One of the poorest countries in Asia with a GDP per capita of just €660, and which lost almost half its economic output in the April 2015 earthquake, Nepal finds itself sitting between two of the world’s most ambitious rising superpowers.
Disputes last year between China and India centred on a major border demarcation issue close to Doklam, east of Nepal, and water concerns whereby China is expected to alert India of potential monsoon flooding risks from the Brahmaputra river but last year failed to do so, claiming it was upgrading its systems.
‘Relations nose-dive’ Since then, both sides have added military aircraft and expanded facilities at air bases on their respective sides of the border east of Nepal. “There is no more challenging time for Nepal’s diplomacy than when Sino-Indian relations nose-dive like it happened last year. We would like to take benefit from their economic rise, not get entangled in their mutual rivalry,” says Pandey.
But while Nepal’s government, a union of communists and ex-Maoist rebels that was elected in December, may privately be keen to win favour with its co-political ideologues in Beijing, in public it has been careful not to anger either side.
“[Prime minister Khadga Prasad] Oli had positioned himself as a nationalist channelling anti-Indian sentiment and vowing to explore a closer relationship with Nepal’s giant northern neighbour, China,” a report by geopolitical intelligence agency Stratfor pointed out in April. “Once in office, however, he tempered his stance. He honoured tradition by choosing India as the destination for his first international visit on April 6th – a sign of his government’s pragmatic desire to maintain cordial relations with Nepal’s giant southern neighbour.”
On the streets of Kathmandu, it’s clear that Nepal depends on and openly courts help from neighbouring countries. It’s a country that is poorer than almost every other in Asia, according to the World Bank. And while city streets may today be jammed with Indian-made Tata cars and trucks, not Chinese models, that may soon change.
“Nepal is offering preferential policies to Chinese companies which want to invest in the country,” Nepal’s ambassador to China, Leela Mani Paudyal, admitted to an audience in Beijing last year. “For example, there is a 100 per cent [corporate income tax] exemption for 10 years and 50 per cent exemption in the following five years in the field of energy, and a 100 per cent exemption for five years in the tourism industry when investing more than two billion Nepalese rupees [€15 million],” added an embassy aide at the same seminar.
Senior Nepali leaders have stated it’s not their intention to “play games” with or between its more powerful neighbours, and China has been equally coy on what it plans to reap from its investment binge in Nepal.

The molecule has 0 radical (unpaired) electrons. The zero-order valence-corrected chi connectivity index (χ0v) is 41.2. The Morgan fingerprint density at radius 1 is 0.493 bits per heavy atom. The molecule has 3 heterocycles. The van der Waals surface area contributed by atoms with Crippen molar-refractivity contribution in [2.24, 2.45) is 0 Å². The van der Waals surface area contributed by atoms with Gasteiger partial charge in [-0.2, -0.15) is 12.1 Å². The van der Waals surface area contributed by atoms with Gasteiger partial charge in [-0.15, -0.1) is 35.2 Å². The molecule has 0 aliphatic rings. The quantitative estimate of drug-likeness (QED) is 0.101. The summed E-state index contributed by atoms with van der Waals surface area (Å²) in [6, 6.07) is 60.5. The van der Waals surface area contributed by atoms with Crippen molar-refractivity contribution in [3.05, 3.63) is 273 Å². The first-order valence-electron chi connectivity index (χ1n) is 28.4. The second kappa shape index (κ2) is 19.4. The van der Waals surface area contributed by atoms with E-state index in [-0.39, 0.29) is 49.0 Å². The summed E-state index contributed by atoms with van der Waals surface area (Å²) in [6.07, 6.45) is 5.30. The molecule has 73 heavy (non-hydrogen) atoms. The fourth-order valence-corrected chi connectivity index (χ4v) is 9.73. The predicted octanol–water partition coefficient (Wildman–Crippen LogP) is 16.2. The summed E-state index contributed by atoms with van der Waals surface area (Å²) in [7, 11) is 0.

Its track record in other developing countries across Asia and Africa, however, has evolved over the years into something far less altruistic than might originally have been perceived. International headlines were drawn to Sri Lanka last year when it found itself unable to pay debts to Chinese lenders and was forced to hand over a major port to China on a 99-year lease worth almost €1 billion.
Several agreements Nepal has signed up to could leave it open to exploitation. Among the array of investment here is a project that saw the laying of fibre optic cable from China into Nepal that will see customers accessing the internet through service providers Nepal Telecom and China Telecom Global.
While internet access is largely open in Nepal, China’s is one of the most restricted and heavily monitored in the world.
The agreement to allow Nepal access to China’s ports, expected to be signed off during a visit of senior Chinese officials to Kathmandu next year, grants China permission to track and electronically monitor each individual shipping container entering from Nepal, according to a Nepali ex-freight association representative.
Pressing concerns Nepal already holds a similar agreement with India, whose nearest sea port is 700k
m from its border. The nearest Chinese port, however, is almost four times that distance.
For the moment, these are not pressing concerns for Nepal. That the country has for decades remained impoverished while India and China shot ahead means that any opportunities now afforded it to catch up are being embraced.
The narrow streets of the hiking-themed Thamel district in central Kathmandu were once the final destination for Westerners travelling along the 1970s Hippie trail from Europe.
Today, they’re thronged with young Chinese tourists buying beer and western-brand chocolate. In the hills surrounding Kathmandu, Chinese couples aboard rented motorbikes fearlessly weave their way up hairpin turns, dressed in shawls and large sunglasses.
It’s clear to locals that the Chinese are good for business – and are here to stay.